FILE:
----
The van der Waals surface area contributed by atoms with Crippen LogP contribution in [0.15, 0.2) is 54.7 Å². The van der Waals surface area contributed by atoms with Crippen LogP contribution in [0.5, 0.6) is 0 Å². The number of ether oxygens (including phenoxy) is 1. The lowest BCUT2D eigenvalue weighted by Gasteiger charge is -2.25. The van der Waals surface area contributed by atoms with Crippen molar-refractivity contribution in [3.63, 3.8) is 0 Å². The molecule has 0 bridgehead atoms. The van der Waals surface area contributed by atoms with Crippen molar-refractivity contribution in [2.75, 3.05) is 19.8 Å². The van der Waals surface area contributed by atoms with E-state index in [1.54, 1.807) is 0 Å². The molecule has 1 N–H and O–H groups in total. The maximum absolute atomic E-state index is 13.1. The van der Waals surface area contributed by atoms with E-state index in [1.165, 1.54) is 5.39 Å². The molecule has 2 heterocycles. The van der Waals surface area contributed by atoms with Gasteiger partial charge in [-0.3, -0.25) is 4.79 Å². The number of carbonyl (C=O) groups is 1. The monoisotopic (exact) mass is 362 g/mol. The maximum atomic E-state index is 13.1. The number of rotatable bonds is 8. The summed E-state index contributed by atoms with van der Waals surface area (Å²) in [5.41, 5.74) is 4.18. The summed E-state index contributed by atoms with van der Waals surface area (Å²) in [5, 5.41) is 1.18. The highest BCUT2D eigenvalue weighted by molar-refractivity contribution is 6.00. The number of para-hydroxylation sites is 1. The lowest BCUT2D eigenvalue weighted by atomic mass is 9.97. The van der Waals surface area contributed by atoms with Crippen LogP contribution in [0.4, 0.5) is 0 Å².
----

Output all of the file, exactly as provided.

The van der Waals surface area contributed by atoms with Crippen LogP contribution in [0.15, 0.2) is 54.7 Å². The van der Waals surface area contributed by atoms with Crippen LogP contribution in [0.5, 0.6) is 0 Å². The number of ether oxygens (including phenoxy) is 1. The lowest BCUT2D eigenvalue weighted by Gasteiger charge is -2.25. The van der Waals surface area contributed by atoms with Crippen molar-refractivity contribution in [3.63, 3.8) is 0 Å². The molecule has 0 bridgehead atoms. The van der Waals surface area contributed by atoms with Crippen molar-refractivity contribution in [2.75, 3.05) is 19.8 Å². The van der Waals surface area contributed by atoms with E-state index in [1.54, 1.807) is 0 Å². The molecule has 1 N–H and O–H groups in total. The maximum absolute atomic E-state index is 13.1. The van der Waals surface area contributed by atoms with E-state index in [1.165, 1.54) is 5.39 Å². The molecule has 2 heterocycles. The van der Waals surface area contributed by atoms with Gasteiger partial charge in [-0.3, -0.25) is 4.79 Å². The number of carbonyl (C=O) groups is 1. The monoisotopic (exact) mass is 362 g/mol. The maximum atomic E-state index is 13.1. The number of rotatable bonds is 8. The summed E-state index contributed by atoms with van der Waals surface area (Å²) in [5.41, 5.74) is 4.18. The summed E-state index contributed by atoms with van der Waals surface area (Å²) in [5, 5.41) is 1.18. The highest BCUT2D eigenvalue weighted by molar-refractivity contribution is 6.00. The number of para-hydroxylation sites is 1. The lowest BCUT2D eigenvalue weighted by atomic mass is 9.97. The van der Waals surface area contributed by atoms with Crippen LogP contribution in [0.4, 0.5) is 0 Å².